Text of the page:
I am using Azure SQL 18 vCore db with Forced Parameterization, and MAXDOP 8. The vCore count may change much lower for other dbs but for the same query. Running sp_blitzcache has shown a query with the following warnings:

Compilation Timeout, Forced Parameterization, Multiple Plans (11), Plan created last 4hrs, Long Running With Low CPU, Many Rows Table Spool, non-SARGables

The main table has about 600Krows, and the two supporting tables have about 200 rows.

I'm a newbie curious about a number of these things. There are about 2700 plans in the cache currently for this query_hash, all using the same query_plan_hash. Compilation times out a very large portion of the time (can't confirm that it's every time). I'm about to turn on traceflag 4199 in hopes of getting rid of the timeouts, and the performance of the query is acceptable within the app context that I know of, but I'd like to understand what is stumping the compiler. Thanks for any help on this!

  • Thank you, I'll be trying to set up an xevent session to capture on of them. To answer the other question, about MAXDOP, I had been experimenting with setting it manually to 8, after coming across some recommendations that it not be higher regardless of core count. It made the wait stats look much better, which I suppose reflects more efficiency, if not faster execution.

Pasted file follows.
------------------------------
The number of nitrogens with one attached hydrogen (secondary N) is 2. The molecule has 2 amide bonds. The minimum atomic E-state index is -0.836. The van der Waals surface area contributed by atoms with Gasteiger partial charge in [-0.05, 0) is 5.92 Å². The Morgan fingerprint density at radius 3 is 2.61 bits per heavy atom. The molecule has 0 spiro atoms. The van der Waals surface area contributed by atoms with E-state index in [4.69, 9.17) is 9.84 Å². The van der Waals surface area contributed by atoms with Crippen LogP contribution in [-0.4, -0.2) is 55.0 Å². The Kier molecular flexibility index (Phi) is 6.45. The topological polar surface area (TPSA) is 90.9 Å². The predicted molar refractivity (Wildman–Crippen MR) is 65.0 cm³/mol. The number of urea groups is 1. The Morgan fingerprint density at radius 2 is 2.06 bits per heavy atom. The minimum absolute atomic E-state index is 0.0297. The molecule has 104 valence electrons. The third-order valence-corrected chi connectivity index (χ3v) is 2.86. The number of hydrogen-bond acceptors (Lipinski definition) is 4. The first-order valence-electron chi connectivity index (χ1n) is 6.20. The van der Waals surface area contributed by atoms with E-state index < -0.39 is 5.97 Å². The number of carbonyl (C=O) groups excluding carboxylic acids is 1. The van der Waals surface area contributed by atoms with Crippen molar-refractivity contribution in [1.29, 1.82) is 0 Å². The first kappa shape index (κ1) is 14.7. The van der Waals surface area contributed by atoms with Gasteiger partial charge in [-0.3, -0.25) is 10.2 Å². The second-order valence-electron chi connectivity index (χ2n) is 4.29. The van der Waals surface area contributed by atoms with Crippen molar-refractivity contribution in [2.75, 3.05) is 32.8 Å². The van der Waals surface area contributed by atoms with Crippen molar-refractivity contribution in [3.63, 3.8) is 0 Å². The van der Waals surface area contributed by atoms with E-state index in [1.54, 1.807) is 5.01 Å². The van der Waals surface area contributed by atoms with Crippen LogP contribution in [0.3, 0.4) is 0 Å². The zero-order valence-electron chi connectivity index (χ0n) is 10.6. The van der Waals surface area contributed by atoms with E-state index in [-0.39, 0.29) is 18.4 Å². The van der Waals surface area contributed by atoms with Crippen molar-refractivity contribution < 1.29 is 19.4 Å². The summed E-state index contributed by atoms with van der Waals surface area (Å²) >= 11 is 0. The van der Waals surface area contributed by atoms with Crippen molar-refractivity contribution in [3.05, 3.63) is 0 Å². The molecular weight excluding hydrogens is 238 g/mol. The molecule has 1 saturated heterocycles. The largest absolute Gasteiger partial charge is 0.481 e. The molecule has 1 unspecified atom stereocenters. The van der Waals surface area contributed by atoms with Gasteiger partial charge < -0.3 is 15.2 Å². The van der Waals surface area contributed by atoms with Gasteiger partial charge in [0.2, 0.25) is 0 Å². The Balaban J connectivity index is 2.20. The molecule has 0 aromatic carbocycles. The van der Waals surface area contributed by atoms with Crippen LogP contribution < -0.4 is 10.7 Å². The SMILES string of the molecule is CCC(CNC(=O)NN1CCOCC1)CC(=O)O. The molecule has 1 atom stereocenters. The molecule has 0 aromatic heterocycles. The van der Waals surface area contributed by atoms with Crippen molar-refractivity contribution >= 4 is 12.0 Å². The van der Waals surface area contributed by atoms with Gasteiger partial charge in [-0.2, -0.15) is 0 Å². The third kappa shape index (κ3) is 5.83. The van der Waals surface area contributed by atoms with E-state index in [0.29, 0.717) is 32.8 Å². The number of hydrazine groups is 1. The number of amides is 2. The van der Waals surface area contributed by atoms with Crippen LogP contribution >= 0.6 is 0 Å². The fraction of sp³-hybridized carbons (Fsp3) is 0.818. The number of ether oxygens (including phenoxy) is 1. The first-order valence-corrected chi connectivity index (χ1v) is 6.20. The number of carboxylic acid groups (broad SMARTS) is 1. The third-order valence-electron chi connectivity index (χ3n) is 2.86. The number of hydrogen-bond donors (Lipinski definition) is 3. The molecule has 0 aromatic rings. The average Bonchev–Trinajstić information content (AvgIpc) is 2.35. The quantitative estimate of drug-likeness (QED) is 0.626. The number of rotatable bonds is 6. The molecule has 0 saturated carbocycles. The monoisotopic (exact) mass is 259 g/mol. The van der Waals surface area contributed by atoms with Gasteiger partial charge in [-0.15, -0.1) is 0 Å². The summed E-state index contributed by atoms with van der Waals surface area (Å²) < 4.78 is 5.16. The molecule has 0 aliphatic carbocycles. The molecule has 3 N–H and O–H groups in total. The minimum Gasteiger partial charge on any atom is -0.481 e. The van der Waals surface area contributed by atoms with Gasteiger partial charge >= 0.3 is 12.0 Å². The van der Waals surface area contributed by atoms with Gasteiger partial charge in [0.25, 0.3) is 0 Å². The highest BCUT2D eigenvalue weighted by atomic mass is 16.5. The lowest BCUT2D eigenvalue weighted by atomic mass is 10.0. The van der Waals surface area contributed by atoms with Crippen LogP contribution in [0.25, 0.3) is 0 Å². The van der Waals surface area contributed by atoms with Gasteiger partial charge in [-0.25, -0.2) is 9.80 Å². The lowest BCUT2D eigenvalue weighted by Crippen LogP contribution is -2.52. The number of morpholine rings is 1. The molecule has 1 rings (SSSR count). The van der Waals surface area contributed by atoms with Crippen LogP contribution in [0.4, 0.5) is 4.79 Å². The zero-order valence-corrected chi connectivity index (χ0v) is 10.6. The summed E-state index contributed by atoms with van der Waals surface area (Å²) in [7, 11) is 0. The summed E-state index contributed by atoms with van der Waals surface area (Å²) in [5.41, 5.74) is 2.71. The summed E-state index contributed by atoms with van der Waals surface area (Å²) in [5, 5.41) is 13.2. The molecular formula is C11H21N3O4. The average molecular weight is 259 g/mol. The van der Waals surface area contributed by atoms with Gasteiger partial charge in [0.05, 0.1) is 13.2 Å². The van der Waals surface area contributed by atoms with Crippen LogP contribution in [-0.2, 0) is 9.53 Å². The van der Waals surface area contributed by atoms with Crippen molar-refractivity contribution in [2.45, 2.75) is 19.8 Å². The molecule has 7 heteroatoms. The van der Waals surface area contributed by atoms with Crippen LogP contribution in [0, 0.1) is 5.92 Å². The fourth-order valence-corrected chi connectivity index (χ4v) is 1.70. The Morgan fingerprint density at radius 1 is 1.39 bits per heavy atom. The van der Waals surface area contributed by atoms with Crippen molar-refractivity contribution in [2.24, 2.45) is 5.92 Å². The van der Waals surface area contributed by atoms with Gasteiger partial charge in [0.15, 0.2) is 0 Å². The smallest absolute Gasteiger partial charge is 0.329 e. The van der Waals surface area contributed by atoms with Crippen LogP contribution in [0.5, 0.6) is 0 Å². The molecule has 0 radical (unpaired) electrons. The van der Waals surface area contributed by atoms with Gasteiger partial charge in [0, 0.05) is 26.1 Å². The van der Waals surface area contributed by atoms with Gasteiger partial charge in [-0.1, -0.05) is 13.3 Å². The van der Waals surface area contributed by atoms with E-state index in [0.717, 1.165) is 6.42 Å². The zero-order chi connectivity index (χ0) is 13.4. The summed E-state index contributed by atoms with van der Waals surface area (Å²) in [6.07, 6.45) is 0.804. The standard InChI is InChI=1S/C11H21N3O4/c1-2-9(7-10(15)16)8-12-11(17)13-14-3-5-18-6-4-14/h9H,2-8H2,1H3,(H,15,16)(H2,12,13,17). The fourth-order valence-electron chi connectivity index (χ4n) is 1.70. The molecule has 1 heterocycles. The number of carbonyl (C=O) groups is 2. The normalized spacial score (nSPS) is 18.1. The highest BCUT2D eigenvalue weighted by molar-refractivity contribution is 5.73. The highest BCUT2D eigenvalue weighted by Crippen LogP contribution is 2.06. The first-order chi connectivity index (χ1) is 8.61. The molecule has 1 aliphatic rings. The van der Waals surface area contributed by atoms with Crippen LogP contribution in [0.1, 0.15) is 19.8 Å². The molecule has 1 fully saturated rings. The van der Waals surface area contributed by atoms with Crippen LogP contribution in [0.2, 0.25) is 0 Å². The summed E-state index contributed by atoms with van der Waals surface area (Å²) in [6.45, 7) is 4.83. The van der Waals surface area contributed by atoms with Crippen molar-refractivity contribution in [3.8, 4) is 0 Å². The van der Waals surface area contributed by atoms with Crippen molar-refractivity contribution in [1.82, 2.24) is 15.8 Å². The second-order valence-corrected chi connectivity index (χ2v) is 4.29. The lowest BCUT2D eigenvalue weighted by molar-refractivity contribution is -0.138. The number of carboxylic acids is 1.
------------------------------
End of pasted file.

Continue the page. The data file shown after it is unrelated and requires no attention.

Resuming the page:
– robertys
    Commented Apr 4, 2021 at 16:54
  • Here is the actual execution plan from a manual run. brentozar.com/pastetheplan/?id=rywtjnDBu
    – robertys
    Commented Apr 4, 2021 at 22:21

1 Answer 1


You will not be able to turn on Trace Flag 4199 in Azure SQL Server. You will get an error message. In fact, you cannot turn on any trace flags (globally or session scope) in the Azure SQL database. At the time of writing this, there were 24 trace flags enabled with Global Scope for Azure SQL database. You can check the list by running DBCC TRACESTATUS.If you want to mimic the same behavior of TF4199 run the below T-SQL statement.



I suggest you read this article:

Understanding Optimizer Timeout and how Complex queries can be Affected in SQL Server by Joseph Pilov

Plus look at the other hints you are getting from running sp_blitzcache and try to resolve those.

  • 1
    Thanks very much for the info. It will be very useful for dev team, and pretty much confirms that compiler timeouts are there for a a reason, and I shouldn't looking for a quick fix to it.
    – robertys
    Commented Apr 4, 2021 at 18:07

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